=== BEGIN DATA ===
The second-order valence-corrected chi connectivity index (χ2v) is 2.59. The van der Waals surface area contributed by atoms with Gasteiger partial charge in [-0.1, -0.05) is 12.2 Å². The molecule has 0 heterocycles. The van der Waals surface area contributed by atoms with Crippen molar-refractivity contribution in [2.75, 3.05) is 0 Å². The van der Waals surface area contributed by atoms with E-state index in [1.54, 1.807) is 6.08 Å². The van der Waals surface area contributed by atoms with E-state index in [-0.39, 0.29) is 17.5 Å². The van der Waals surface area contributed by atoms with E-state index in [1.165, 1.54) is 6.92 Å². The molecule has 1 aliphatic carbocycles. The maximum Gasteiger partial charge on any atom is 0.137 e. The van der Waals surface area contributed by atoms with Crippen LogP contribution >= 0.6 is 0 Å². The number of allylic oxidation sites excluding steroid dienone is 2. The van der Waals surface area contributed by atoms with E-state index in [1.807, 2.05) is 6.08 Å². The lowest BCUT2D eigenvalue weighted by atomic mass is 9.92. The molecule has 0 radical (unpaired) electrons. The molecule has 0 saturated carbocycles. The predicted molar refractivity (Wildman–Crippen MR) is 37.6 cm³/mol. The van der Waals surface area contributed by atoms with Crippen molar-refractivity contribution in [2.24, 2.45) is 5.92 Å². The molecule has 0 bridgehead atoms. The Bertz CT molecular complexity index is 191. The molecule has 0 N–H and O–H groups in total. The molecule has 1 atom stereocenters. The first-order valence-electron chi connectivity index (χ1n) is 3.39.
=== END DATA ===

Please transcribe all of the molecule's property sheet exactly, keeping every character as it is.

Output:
The second-order valence-corrected chi connectivity index (χ2v) is 2.59. The van der Waals surface area contributed by atoms with Gasteiger partial charge in [-0.1, -0.05) is 12.2 Å². The molecule has 0 heterocycles. The van der Waals surface area contributed by atoms with Crippen molar-refractivity contribution in [2.75, 3.05) is 0 Å². The van der Waals surface area contributed by atoms with E-state index in [1.54, 1.807) is 6.08 Å². The van der Waals surface area contributed by atoms with E-state index in [-0.39, 0.29) is 17.5 Å². The van der Waals surface area contributed by atoms with E-state index in [1.165, 1.54) is 6.92 Å². The molecule has 1 aliphatic carbocycles. The maximum Gasteiger partial charge on any atom is 0.137 e. The van der Waals surface area contributed by atoms with Crippen LogP contribution >= 0.6 is 0 Å². The number of allylic oxidation sites excluding steroid dienone is 2. The van der Waals surface area contributed by atoms with E-state index in [1.807, 2.05) is 6.08 Å². The lowest BCUT2D eigenvalue weighted by atomic mass is 9.92. The molecule has 0 radical (unpaired) electrons. The molecule has 0 saturated carbocycles. The predicted molar refractivity (Wildman–Crippen MR) is 37.6 cm³/mol. The van der Waals surface area contributed by atoms with Crippen molar-refractivity contribution in [2.24, 2.45) is 5.92 Å². The molecule has 0 bridgehead atoms. The Bertz CT molecular complexity index is 191. The molecule has 0 N–H and O–H groups in total. The molecule has 1 atom stereocenters. The first-order valence-electron chi connectivity index (χ1n) is 3.39.